But that just pushes the question down another level into the realm of psychology. I would love an opportunity to ask him how he would like to be remembered by history. Is being a two-term president of the United States enough? He had -- and theoretically still does have -- a choice here. He could have been a one-term president who really did try to change America. He could have taken on the banks in 2008, fought for a single-payer health care system, brought the troops home, prosecuted the CIA torturers, closed Guantanamo…. Even if he went down in flames in 2012, history would have judged him more kindly. And, maybe, if the country realized its mistake 20 years later, he could have returned for a second, triumphal term. (He has plenty of years to play with.)
I wonder if his wife ever has that conversation with him -- if he ever has that conversation with himself. Does he see himself retiring to Hawaii in 2017, lucrative book contract in hand, presidential library under construction? Is that all there is? Is that success?
You know, Richard, these are really interesting questions.
I think that the filtering system that works in the political process is such that such questions would never even occur to those who rise to the top. Those who think about them and have opinions that are similar to yours would get eliminated pretty quickly.
Politics is not unusual in that respect. The media is similar. The classic work Manufacturing Consent by Noam Chomsky and Edward Herman explained how it happens there and I think their model has wide applicability.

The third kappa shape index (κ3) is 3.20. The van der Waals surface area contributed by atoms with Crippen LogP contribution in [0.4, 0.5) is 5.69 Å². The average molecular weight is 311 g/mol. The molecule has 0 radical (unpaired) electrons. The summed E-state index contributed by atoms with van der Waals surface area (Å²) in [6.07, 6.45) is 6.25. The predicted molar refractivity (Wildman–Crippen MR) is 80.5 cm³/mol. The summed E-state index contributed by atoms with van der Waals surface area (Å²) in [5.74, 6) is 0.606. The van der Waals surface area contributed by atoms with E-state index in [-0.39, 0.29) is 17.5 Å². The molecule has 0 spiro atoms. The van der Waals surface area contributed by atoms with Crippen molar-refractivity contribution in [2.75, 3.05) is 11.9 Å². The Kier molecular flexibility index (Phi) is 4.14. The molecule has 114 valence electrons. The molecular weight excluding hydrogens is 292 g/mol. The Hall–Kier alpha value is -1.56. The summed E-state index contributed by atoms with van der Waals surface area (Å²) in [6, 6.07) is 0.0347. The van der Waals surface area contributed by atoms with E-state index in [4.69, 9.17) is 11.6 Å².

The really interesting question is what kinds of things can make someone change their views and philosophy late in life, after achieving success. It would have to be some sort of crisis, either external or existential.
Steve LaBonne says
I overestimated those @#$%s- the Dems split evenly, 95 to 95, and didn’t even pretend to make Boehner work hard. The gang that couldn’t even do kabuki right.
Richard Frost says
Steve -- The Dems went beyond kabuki; they went Hollywood.
Gabby Giffords, billed by Nancy Pelosi as a “real heroine,” made a “thrilling” return to the House for this vote, saying she “could not take the chance that [her] absence could crash our economy.”
Doesn’t it just warm the cockles of your heart? If it wasn’t dark outside, I’d run Old Glory up the flagpole right now. God Bless America!
I can’t remember that far, but was Carter thrown out after his first term, because of his ineptitude or because he bucked the trend? Was the Hostage scandal enough to nail him?
It is hard to pin down a single source for Carter’s defeat. The economy was in downturn, the oil embargo led to shortages and lines for gasoline caused unfamiliar hardships for Americans, the hostage crisis and his poor handling of it did not help, interest rates were high, and Reagan managed to effectively take advantage of all of these things.